Be safe at Hallowe’en

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Next week is THAT week. THAT week when things just go bonkers. Yes, I’m talking about Halloween and Guy Fawkes.

Can you image standing in a bus queue and talking to an alien who had just landed on earth?

The conversation comes around to THAT week and you do your best to describe what all happens and why we do it?

Children dress up as ghosts, skeletons, vampires and ghouls, knock on stranger’s doors, scare old people and dogs. Houses which don’t dish out quantities of sweets often get eggs thrown at them.

Once that’s over, we build fires in the open, put effigies of ourselves on the top, burn them until they become dangerous to health and we have to call the fireys; we then buy explosive devices for extortionate prices and lob them all over the place, to commemorate something that happened hunners of years ago and which very few people understand what it was all about anyway. Madness I tell you, madness.

Yes, this coming week is a testing time not just for us Polis but also our colleagues in the Fire and the Health Services. Enough to say the Fireys don’t like Guy Fawkes at all. In fact, mention Guy Fawkes to a Firey, and you’ll literally see the colour drain very quickly from their little rosy cheeks.

Am I a kill-joy? No, not really. But ever since I dealt with a 9 year old who had two fingers burnt off by a banger, this week just doesn’t have the same appeal - I hope you understand? It was not nice.

So, as always, play safe. Have you bonfires, enjoy your squibs, Marvel at the sparks and cower at the bangs. But please, please take lots of care. The application of Common Sense is all I ask. Don’t take risks and think about others. You may be having a swell time. But what about others around you and not just the ones on two legs either.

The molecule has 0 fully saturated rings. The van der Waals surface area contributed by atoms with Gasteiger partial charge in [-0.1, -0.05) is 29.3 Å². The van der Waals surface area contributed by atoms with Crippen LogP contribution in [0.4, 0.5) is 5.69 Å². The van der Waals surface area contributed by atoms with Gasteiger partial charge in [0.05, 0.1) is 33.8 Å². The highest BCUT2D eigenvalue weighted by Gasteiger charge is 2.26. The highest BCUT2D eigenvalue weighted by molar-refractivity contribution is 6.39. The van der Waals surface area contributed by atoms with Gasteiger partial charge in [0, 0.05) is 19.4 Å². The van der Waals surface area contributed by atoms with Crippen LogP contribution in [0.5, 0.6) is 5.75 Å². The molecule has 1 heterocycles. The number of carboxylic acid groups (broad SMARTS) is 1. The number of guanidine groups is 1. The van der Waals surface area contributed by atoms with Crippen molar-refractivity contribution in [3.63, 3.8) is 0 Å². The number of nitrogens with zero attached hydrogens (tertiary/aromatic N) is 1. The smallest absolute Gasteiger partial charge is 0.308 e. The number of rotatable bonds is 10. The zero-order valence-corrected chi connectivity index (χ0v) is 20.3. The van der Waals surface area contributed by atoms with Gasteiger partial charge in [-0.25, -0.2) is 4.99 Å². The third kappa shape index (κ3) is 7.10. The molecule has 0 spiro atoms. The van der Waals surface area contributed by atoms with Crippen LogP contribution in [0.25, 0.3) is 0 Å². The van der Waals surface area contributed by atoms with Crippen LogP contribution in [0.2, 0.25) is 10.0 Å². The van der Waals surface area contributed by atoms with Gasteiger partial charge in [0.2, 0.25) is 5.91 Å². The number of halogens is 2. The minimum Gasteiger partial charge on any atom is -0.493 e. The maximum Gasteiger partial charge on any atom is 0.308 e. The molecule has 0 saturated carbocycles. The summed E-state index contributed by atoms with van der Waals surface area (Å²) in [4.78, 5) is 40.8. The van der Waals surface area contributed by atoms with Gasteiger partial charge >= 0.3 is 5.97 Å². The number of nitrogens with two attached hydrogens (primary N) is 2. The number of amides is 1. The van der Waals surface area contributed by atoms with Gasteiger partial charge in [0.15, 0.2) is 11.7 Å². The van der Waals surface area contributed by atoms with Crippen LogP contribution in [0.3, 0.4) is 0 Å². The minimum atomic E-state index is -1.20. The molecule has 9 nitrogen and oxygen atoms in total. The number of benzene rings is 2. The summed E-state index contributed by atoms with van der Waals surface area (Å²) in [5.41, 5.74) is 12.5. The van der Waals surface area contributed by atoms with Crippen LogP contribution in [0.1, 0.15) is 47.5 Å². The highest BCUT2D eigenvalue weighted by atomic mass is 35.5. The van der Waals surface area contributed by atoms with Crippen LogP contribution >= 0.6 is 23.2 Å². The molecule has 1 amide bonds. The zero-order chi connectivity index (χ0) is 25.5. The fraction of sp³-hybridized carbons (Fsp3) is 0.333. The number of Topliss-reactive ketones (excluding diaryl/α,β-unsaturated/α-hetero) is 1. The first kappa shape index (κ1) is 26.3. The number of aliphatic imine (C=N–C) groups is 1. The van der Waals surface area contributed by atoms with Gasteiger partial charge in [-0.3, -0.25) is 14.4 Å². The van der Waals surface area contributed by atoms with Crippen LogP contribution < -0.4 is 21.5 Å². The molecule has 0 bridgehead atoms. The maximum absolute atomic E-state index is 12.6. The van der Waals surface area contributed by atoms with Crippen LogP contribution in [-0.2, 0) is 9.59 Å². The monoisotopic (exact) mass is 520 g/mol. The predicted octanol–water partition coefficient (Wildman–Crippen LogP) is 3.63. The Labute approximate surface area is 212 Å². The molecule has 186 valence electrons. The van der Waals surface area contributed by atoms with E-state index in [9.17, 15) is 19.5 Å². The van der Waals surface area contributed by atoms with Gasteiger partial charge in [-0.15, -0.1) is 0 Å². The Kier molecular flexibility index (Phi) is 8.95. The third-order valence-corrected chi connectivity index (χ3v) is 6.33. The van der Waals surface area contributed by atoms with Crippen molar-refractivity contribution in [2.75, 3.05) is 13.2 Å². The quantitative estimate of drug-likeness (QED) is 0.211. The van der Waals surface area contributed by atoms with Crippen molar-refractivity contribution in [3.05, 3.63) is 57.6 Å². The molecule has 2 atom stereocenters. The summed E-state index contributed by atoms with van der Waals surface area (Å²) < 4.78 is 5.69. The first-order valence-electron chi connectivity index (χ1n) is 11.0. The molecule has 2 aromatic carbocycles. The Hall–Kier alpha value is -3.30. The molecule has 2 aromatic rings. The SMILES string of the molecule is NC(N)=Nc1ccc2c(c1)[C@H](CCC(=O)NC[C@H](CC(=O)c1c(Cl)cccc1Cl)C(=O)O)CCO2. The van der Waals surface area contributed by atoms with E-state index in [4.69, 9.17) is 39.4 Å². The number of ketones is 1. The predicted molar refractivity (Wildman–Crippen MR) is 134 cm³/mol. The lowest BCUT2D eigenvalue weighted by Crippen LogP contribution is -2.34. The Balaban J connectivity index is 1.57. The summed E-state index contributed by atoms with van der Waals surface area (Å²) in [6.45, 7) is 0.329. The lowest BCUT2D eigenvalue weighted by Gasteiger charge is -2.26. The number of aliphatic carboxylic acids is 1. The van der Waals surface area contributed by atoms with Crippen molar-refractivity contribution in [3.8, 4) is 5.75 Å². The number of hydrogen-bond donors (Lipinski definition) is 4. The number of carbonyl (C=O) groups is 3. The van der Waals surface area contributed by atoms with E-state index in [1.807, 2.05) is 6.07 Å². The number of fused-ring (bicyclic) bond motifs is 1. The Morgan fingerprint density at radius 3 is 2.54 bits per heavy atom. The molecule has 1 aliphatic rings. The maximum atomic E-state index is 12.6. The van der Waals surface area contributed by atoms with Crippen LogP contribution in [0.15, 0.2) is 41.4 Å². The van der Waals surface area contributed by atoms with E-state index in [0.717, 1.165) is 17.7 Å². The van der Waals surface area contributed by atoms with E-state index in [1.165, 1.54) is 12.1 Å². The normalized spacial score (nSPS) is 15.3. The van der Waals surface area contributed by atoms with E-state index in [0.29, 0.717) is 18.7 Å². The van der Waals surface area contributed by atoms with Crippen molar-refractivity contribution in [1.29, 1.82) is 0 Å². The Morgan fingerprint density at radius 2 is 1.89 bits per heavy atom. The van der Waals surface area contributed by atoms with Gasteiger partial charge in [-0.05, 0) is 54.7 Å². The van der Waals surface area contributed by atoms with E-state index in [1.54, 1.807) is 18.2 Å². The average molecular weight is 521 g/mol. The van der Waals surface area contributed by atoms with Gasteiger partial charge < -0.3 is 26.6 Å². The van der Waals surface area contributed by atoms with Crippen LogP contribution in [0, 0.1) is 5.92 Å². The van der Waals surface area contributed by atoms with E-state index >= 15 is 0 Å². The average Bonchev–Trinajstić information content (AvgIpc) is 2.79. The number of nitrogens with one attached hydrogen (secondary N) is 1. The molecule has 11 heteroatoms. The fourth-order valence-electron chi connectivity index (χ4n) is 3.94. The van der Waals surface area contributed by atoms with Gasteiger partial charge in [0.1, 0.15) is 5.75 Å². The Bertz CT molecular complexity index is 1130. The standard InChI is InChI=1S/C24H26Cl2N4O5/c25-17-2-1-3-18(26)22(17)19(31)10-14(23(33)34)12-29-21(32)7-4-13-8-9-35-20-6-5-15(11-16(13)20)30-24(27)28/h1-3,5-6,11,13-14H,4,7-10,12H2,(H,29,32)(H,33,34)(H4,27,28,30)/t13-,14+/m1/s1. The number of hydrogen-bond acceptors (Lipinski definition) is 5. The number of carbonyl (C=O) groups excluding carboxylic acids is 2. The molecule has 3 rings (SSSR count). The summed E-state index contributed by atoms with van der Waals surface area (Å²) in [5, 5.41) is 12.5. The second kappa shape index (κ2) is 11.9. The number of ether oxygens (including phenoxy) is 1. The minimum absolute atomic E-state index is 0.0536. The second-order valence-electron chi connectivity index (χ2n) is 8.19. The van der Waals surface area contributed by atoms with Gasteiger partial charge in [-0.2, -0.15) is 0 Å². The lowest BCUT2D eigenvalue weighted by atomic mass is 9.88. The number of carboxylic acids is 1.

Let’s make it a safe and as quiet as possible THAT week please. And no burnt off fingers either.

My inbox is pretty full this week with questions and comments about the impending change to the drink driving limit. In case you missed it, the legal drink driving limit in Scotland is to reduce (i.e. GO DOWN) in December.

As a professional, I very much support the move as it will hopefully be the nudge needed to some people to make the decision - either drink OR drive. One or the other, but not both.

I’ve always believed the current limits confuses people, who are often tempted to have one or two or three drinks, in the belief the law allows them so much. A penny please for every time I’ve been asked “how many drinks can I have then and still be legal?”

By reducing the limit, this should convince the chancers that the risk is too much and they will make the choice to drink or drive.

Other issues which go hand in hand with this subject are answered with the following stock answers, refined over a great many years -

(1) Yes, the police can stop any motor vehicle being driven on a road.

(2) No, we don’t need a reason.

(3) Yes, if you are suspected of having drink in your system, you can be required to give a breath test.

(4) No, you don’t have to be drunk.

(4) Yes, “required” means you must. If you don’t, then you may be charged.

(5) Yes, you can try and blow down the side of the tube but you may be arrested.

(6) Yes, we have heard every possible reason and excuse. In fact, retired police officers frequently write books on the subject.

Joking aside, FACT = drinking and driving kills.

If lowering the limit saves just one life, would you not agree the change is worth it?

Enough for now. Stay safe over the next week and play nice. Over and out for now.